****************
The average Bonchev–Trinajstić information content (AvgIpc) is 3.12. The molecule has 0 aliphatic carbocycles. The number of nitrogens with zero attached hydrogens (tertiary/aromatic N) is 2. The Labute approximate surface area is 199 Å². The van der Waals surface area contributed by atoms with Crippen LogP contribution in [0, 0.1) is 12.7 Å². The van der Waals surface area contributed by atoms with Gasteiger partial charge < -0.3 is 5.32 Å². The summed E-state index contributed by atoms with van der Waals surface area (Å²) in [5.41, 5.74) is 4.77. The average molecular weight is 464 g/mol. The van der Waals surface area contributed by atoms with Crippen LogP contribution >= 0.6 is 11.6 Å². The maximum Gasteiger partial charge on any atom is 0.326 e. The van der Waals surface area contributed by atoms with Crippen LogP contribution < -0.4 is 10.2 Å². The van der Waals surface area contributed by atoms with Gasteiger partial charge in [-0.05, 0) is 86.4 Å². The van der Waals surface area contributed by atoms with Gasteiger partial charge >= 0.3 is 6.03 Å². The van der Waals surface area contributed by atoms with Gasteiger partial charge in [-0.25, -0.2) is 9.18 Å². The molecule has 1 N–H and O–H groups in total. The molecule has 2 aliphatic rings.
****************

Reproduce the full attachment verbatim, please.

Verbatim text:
The average Bonchev–Trinajstić information content (AvgIpc) is 3.12. The molecule has 0 aliphatic carbocycles. The number of nitrogens with zero attached hydrogens (tertiary/aromatic N) is 2. The Labute approximate surface area is 199 Å². The van der Waals surface area contributed by atoms with Crippen LogP contribution in [0, 0.1) is 12.7 Å². The van der Waals surface area contributed by atoms with Gasteiger partial charge < -0.3 is 5.32 Å². The summed E-state index contributed by atoms with van der Waals surface area (Å²) in [5.41, 5.74) is 4.77. The average molecular weight is 464 g/mol. The van der Waals surface area contributed by atoms with Crippen LogP contribution >= 0.6 is 11.6 Å². The maximum Gasteiger partial charge on any atom is 0.326 e. The van der Waals surface area contributed by atoms with Crippen LogP contribution < -0.4 is 10.2 Å². The van der Waals surface area contributed by atoms with Gasteiger partial charge in [-0.05, 0) is 86.4 Å². The van der Waals surface area contributed by atoms with Gasteiger partial charge >= 0.3 is 6.03 Å². The van der Waals surface area contributed by atoms with Gasteiger partial charge in [-0.25, -0.2) is 9.18 Å². The molecule has 1 N–H and O–H groups in total. The molecule has 2 aliphatic rings.